While the Shinto do not have sacred scriptures, no known founder, and no doctrine, the Shinto are devout in their beliefs and practices. There are about 80,000 shrines that serve as community centers as well as purification sites and religious activities. In fact, the Shinto are typically nationalistic and often militaristic.* As stated, they are fine with synchronizing their religion with others, but not so much with those that have fixed doctrines, like Christianity, which is only about 2% of the Japanese population* (and much of that from outsiders).  Even the Shinto understand that Christianity is exclusive and that Christianity, as a religion does, not fit with Shinto ideology. It is something we Christians should consider.

That being said. . .what do we do with Marie Kondo and her thoughts on “tidying up” with things that “spark joy”? I think we can accept the principles without the pagan Shinto influences. However, we need to be careful with the idea of sparking joy. What may spark joy for one moment may not spark joy for long. We are after all materialistic beings. We want more and more, always looking for the next thing that will spark joy. “When your eyes light on it, it is gone, for suddenly it sprouts wings, flying like an eagle toward heaven,” (Proverbs 23:5). At the same time, everything that does not spark joy at the moment of cleaning is not guaranteed to never again spark joy. Christians do not simply live in the moment, but live for eternity. Thus we need to meter out our joy-sparkers with eternity in mind.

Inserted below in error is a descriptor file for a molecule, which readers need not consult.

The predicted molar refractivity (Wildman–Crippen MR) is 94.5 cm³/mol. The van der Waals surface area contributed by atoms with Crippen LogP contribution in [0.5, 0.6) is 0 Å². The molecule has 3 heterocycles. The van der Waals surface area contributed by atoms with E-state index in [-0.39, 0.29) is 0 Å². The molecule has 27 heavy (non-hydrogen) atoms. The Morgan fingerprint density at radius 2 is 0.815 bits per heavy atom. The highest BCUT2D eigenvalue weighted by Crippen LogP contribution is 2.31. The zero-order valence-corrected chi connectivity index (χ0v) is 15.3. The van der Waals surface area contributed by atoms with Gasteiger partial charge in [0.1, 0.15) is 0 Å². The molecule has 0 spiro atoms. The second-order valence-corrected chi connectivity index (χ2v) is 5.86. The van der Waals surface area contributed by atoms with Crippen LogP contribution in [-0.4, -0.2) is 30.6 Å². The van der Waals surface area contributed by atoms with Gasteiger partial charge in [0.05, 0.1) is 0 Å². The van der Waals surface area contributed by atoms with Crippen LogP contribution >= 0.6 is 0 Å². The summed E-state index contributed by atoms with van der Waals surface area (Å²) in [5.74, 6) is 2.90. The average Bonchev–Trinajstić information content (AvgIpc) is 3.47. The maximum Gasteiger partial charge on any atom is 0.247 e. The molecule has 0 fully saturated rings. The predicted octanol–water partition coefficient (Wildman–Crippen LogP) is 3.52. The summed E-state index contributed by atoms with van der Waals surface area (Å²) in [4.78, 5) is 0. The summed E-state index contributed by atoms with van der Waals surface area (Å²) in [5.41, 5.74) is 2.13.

If there is an article of clothing that you no longer like, get rid of it. I don’t mind. But rather than thanking that piece of cloth, thank God for the grace of letting it clothe you and keep you warm. If you have 5 too man spatulas and they don’t spark joy, toss them. But don’t thank them. Thank God for the tools and the food that they flipped. After all, we are called to “Rejoice always, pray without ceasing, give thanks in all circumstances for this is the will of God in Christ Jesus for you,” (1 Thessalonians 5:16-18, italics mine).

As always, I would love your input.  Thoughts, questions, and comments are welcome here. If this blessed you, I am grateful for the opportunity. If not, I’m grateful you gave me a shot. If you think this would bless others, feel free to share it.

*All info about Shintoism came from:
Terry C. Muck, Harold A. Netland, and Gerald R. McDermott, eds., Handbook of Religion: A Christian Engagement with Traditions, Teachings, and Practices, (Grand Rapids: Baker Academic, 2014), pp. 269-272.

All Scripture is taken from the ESV, published by Crossway.

Outdoing in Honor: Parents (6 Ways Grown Children Can Show It)